06/05/15 Alan Robison

Tribute to Dr. G. Alan Robison founder of Drug Policy Forum of Texas with co-founder Jerry Epstein, Phil Smith of Alternet, Alexis Bortel, Dr. Carl Hart, Dr. Donald Abrams, Abolitionists Moment

Cultural Baggage Radio Show
Friday, June 5, 2015
Alan Robison
Drug Policy Forum of Texas



JUNE 5, 2015


DEAN BECKER: Broadcasting on the Drug Truth Network, this is Cultural Baggage.

DR. G. ALAN ROBISON: It is not only inhumane, it is really fundamentally un-American.

CROWD: No more! Drug war! No More! Drug War! No More! Drug War!

DEAN BECKER: My name is Dean Becker. I don't condone or encourage the use of any drugs, legal or illegal. I report the unvarnished truth about the pharmaceutical, banking, prison, and judicial nightmare that feeds on eternal drug war.

Those who have listened to the Cultural Baggage show over the years have heard a gentleman announcing, in the opening to each show, that this drug war is fundamentally un-American, and the man who made that statement in front of the DEA headquarters was Dr. G. Alan Robison, my mentor, the man who embraced my abhorrence to this drug war, who told me I was right on track. Well, Dr. Al has now passed on, and here to update us on that situation is the other co-founder of the Drug Policy Forum of Texas, I want to welcome Jerry Epstein. Hello, sir.

JERRY EPSTEIN: Hi, Dean. It's a sad occasion, but we'll all miss Al very deeply, and it's good to talk to you.

DEAN BECKER: Yeah. Al was so instrumental in giving me backbone, because I had this knowledge, and I just didn't know what to do about it, I felt like I was the only person on earth who realized this, and I think, like many others, Al told me I was not alone and set me on the right path. Is that as -- have you heard similar stories, Jerry?

JERRY EPSTEIN: Yeah, I definitely have, we've heard from our friends in Austin, in Washington, DC, the whole founding of LEAP, the people who have been engaged in this work now for the better part of twenty years, that Al inspired them and gave them a focus point to go on with our work.

DEAN BECKER: Well, and many folks don't realize the credentials of this man, the work he had done, the books he had written, the associations he was involved with. He was not a typical hippie reformer at all, was he?

JERRY EPSTEIN: No. Al was of course one of the, well, among so many things that we could talk about, but after a nationwide search for someone to start the pharmacology department at the University of Texas Med School, what we now call the Health Science Center at UT here in Houston, Al was chosen to head that department. And because of his previous work, Al was the chairman then of the department for, up until his retirement over 20 years later. The graduate students now, the student picked to have made the most contributions to research and work today, receives the G. Alan Robison Award.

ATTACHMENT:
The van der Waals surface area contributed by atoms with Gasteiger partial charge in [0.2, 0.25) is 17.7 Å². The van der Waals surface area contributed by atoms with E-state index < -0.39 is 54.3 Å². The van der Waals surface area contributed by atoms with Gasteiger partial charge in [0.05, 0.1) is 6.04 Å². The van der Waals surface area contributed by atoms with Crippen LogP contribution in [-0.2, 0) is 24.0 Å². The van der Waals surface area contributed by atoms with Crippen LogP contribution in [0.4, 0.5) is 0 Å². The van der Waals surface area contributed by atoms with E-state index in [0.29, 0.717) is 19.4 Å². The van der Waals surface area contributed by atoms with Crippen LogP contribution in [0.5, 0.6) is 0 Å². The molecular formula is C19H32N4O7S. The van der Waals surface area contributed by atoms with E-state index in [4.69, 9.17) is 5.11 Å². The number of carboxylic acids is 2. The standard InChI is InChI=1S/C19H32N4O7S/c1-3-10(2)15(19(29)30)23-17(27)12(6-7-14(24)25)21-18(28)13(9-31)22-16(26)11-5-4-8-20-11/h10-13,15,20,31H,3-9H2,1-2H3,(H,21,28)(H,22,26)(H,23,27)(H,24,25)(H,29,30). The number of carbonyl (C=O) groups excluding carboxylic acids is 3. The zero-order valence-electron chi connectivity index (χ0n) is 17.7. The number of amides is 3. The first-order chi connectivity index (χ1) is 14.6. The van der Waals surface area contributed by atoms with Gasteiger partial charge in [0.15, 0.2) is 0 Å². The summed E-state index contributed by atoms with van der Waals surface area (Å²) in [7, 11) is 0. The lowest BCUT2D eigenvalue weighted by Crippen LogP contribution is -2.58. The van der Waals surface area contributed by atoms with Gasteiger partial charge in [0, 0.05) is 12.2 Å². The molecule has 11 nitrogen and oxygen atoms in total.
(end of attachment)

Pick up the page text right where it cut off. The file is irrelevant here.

So, Al was recognized by the National Academy of Sciences for his contributions to his field of work, and in fact the first person to receive one of those awards, and he's just been involved deeply. You know, most of his work would be more theoretical, but in any cases, he constantly thought that the drug war was insane. He had many students who came to him back in the '70s that had convictions for minor marijuana offenses while they were in undergraduate school, and wanting them to know -- wanting to know if it was even worthwhile to try to apply and he told them, you come right ahead, we're going to work on this. And Al was part of the effort to get them admitted, and into medical school, and as he points out, so many of them have gone around to be fine doctors all over. The contributions they made.

Of course, Al used to say that marijuana was the only drug he worked with in his entire life where, no matter how much of it you gave to a laboratory animal, you couldn't kill him. And so, he was outraged that we should be putting people in prison for such a drug. And, this extended then to his whole thinking about drugs, and the fact that you just can't coerce people and punish them into behaving better in the presence of drugs, they need to be educated. We needed to be educated about the realities of drug addiction, and how best to treat them, and it certainly wasn't through punishment.

DEAN BECKER: Friends, once again, we've been speaking with Mr. Jerry Epstein, one of the co-founders, we're speaking about the other co-founder of the Drug Policy Forum of Texas, Dr. G. Alan Robison. He will be missed.

To learn more about the Drug Policy Forum of Texas, visit DPFT.org.

ALEXIS BORTELL: Hi, I'm Alexis Bortell of Team Alexis, and I just celebrated 60 days seizure-free at Chuckie Cheese's thanks to medical cannabis.

DEAN BECKER: You know friends, hell has not frozen over just yet, but it seems the US Congress is changing their mind about cannabis. Here to fill us in on what they have done and maybe are going to do is Mr. Phil Smith, who works for AlterNet and the Drug Reform Chronicles. Phil, what's going on in DC?

PHIL SMITH: Well, it's been a pretty busy week on Capitol Hill, and it's been a very impressive week for marijuana law reform and more generally for drug reformers who are tired of the DEA. It appears that it's not just drug reformers who are getting tired of the DEA, it appears that Congress is, too. When it comes to marijuana, we saw several amendments to the Justice Department appropriations bill that blocks the DEA's ability to interfere in medical marijuana states, to interfere in states that have CBD cannabis oil laws, and to interfere in states with the industrial hemp laws. Now, the most far-reaching amendment, which would have blocked the DEA from interfering in states that have legal marijuana, that failed. But we got three out of four this week in Congress.

So that's pretty good news. And the one that failed, failed by a narrow margin, I think the vote was 222-206 [sic], so only eight votes had to shift for that thing to pass, so maybe next year on that one. Equally interesting, Dean, is we also saw moves to slice some funding away from the DEA and put it on more cost-effective programs. I think the agency lost $23 million, which is not a huge amount, but, you know, those costs are symbolic, and symbolism is important in Washington, DC.

To me, I read this as a sign that Congress is getting tired of the DEA's obstinate, obstinacy, and its inability to recognize any difference between marijuana and say heroin or cocaine, as well as its legacy of scandal and corruption. You know, there are a lot of us who would like to do away completely with the agency, but this year we'll settle for slicing a little bit out of its budget and slapping its hand.